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Why COVID-19 Could Be Dangerous for Your Teeth

March 24, 2020

Filed under: Uncategorized — drlee @ 2:21 pm
Young woman with scarf coughing on the street

Many of the symptoms of COVID-19 are similar to an ordinary flu; this includes fever, tiredness, and a dry cough. As troublesome as these issues can be on their own, you need to be aware of the hidden impact they could be having on specific parts of your body. In particular, the frequent coughing associated with COVID-19 and similar illnesses has been linked to a variety of oral health issues. Read on to learn about the damage your sickness could be doing to your smile – as well as ways you can control it.

How Can COVID-19 Affect My Oral Health?

When an illness such as COVID-19 causes you to cough a lot, your mouth tends to dry out, which irritates the teeth and the gum tissue. In other words, you could start noticing various oral aches and pains. A dry mouth can also lead to plaque buildup in your mouth since there is less saliva to wash away plaque and other harmful substances.

The medicine you take for a cough could also cause unintended damage to your smile. Many cough syrups use sugar as an ingredient to mask their generally unpleasant taste. As sweet as the sugar can be, it can still lead to cavities once oral bacteria feed on it and release acid as a byproduct. Furthermore, certain cough medicines contain small amounts of alcohol, which could contribute to a dry mouth – thus making an already existing oral health risk even worse.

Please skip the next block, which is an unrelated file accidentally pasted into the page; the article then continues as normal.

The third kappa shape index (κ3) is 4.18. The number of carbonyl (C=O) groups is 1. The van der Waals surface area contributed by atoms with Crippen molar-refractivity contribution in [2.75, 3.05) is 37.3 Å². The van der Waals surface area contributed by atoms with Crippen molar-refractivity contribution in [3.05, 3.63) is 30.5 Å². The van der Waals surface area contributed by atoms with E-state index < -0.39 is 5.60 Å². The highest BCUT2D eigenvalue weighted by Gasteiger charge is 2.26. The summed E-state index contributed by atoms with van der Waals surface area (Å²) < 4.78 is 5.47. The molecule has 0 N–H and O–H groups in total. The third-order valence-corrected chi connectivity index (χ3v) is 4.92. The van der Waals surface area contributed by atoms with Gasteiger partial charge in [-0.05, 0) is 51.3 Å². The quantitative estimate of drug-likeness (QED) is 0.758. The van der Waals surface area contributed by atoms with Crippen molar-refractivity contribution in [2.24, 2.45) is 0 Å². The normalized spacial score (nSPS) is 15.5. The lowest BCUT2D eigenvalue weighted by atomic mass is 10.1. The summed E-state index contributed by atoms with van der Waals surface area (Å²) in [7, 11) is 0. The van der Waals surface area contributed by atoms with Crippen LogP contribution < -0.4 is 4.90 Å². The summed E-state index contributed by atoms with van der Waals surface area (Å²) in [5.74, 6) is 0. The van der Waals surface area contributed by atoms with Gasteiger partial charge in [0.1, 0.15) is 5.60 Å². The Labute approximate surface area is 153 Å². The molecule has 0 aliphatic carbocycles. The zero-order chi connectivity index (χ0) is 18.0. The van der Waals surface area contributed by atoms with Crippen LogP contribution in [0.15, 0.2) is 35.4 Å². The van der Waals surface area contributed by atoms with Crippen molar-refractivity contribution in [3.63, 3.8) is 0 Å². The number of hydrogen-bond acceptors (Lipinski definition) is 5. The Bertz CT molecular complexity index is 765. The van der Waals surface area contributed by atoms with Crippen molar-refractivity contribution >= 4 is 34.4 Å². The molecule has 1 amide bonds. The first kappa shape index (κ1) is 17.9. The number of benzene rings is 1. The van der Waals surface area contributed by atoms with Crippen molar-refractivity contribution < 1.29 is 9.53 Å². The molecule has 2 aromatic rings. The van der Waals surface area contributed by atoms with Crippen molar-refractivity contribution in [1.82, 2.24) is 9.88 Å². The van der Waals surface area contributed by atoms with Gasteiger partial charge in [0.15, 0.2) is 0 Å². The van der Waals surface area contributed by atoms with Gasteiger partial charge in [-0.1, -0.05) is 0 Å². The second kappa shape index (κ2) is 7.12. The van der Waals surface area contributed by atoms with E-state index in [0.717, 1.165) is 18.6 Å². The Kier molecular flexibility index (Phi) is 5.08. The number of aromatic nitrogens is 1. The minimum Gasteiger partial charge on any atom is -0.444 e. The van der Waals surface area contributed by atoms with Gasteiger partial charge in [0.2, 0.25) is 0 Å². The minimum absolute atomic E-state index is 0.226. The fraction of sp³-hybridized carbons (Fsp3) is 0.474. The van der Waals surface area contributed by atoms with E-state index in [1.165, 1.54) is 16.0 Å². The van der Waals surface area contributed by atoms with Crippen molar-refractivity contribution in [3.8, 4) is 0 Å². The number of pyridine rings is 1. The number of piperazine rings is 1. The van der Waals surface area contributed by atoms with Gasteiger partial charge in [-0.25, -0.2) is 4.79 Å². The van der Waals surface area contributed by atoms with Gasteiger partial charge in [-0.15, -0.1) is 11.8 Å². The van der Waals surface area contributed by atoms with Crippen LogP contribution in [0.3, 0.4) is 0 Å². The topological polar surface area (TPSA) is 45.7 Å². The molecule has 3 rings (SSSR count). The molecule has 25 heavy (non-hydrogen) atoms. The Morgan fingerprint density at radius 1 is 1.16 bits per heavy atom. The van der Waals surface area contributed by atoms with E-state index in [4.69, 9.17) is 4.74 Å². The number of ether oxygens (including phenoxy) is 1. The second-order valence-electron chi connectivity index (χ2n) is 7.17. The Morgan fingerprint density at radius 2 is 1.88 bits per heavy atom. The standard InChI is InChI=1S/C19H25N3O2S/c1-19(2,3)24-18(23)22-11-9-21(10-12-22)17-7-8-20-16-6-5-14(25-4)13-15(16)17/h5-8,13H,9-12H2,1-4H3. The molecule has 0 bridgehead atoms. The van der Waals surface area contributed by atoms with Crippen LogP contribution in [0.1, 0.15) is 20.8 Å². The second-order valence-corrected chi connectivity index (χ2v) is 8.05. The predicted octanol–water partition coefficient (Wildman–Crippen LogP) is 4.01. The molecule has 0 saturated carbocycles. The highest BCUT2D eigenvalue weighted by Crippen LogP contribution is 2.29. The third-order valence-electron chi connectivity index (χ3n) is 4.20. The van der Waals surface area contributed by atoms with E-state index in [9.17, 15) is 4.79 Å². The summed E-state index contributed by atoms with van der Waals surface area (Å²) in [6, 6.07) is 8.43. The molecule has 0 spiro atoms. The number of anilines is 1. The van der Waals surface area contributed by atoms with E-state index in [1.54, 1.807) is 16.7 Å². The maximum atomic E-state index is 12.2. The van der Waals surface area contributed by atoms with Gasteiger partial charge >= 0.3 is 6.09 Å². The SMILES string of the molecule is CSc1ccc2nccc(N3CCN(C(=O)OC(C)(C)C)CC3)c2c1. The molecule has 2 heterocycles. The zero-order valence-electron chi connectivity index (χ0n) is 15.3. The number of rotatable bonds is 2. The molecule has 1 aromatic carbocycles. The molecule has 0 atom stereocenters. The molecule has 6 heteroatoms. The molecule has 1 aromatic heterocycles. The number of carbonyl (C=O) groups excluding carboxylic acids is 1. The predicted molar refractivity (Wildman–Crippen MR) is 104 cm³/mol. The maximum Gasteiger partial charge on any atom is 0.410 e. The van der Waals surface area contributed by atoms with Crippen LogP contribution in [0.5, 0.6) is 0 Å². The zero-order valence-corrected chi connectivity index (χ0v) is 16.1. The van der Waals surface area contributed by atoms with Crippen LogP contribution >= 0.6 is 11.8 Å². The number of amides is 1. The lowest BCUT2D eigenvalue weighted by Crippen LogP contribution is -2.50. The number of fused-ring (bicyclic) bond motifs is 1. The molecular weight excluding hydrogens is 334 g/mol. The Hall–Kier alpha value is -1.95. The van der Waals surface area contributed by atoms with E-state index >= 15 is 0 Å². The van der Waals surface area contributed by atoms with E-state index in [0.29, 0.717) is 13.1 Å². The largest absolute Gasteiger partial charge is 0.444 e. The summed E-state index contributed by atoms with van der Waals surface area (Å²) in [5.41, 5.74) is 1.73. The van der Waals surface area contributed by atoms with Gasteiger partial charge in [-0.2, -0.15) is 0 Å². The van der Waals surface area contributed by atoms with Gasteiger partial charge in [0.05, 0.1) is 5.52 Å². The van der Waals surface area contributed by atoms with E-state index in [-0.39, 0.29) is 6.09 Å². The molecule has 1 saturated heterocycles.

What Can You Do to Protect Your Mouth?

In order to keep your smile safe while also treating your symptoms, try following these steps should you become sick due to COVID-19 or a similar illness:

  • Drink plenty of water. This will help combat the effects of coughing and any medication you might be taking that could dry out your mouth.
  • Take pills instead of liquid medicine. A pill won’t stay in contact with your teeth and gums for very long; in contrast, cough syrup will essentially cover the mouth with food and alcohol.
  • Plan to take your cold medication during meals. Your mouth produces more saliva when you eat, and that will help quickly wash away the sugar and other harmful ingredients.
  • Practice good oral hygiene. Brush immediately after taking your medication; this is especially important before bed, since the last thing you want to do is leave alcohol and sugar on your teeth all night.

Ideally, by using common sense and good hygiene practices, you’ll avoid illness altogether. But in the event that you do become sick, it’s important not to let your oral health fall to the wayside just because you don’t feel well. If you have any concerns about your teeth in the midst of your sickness, contact your dentist for advice.

About the Author

Dr. Jeff Lee attended dental school at The Ohio State University College of Dentistry. He has also completed a four-year residency in Oral and Maxillofacial Surgery, and in the past he has participated in numerous research projects. His Cambridge practice, Muskingum Valley Oral Surgery, currently remains open to perform emergency teeth extractions. You can get in touch with Dr. Lee by visiting his website or calling (740) 432-8768.

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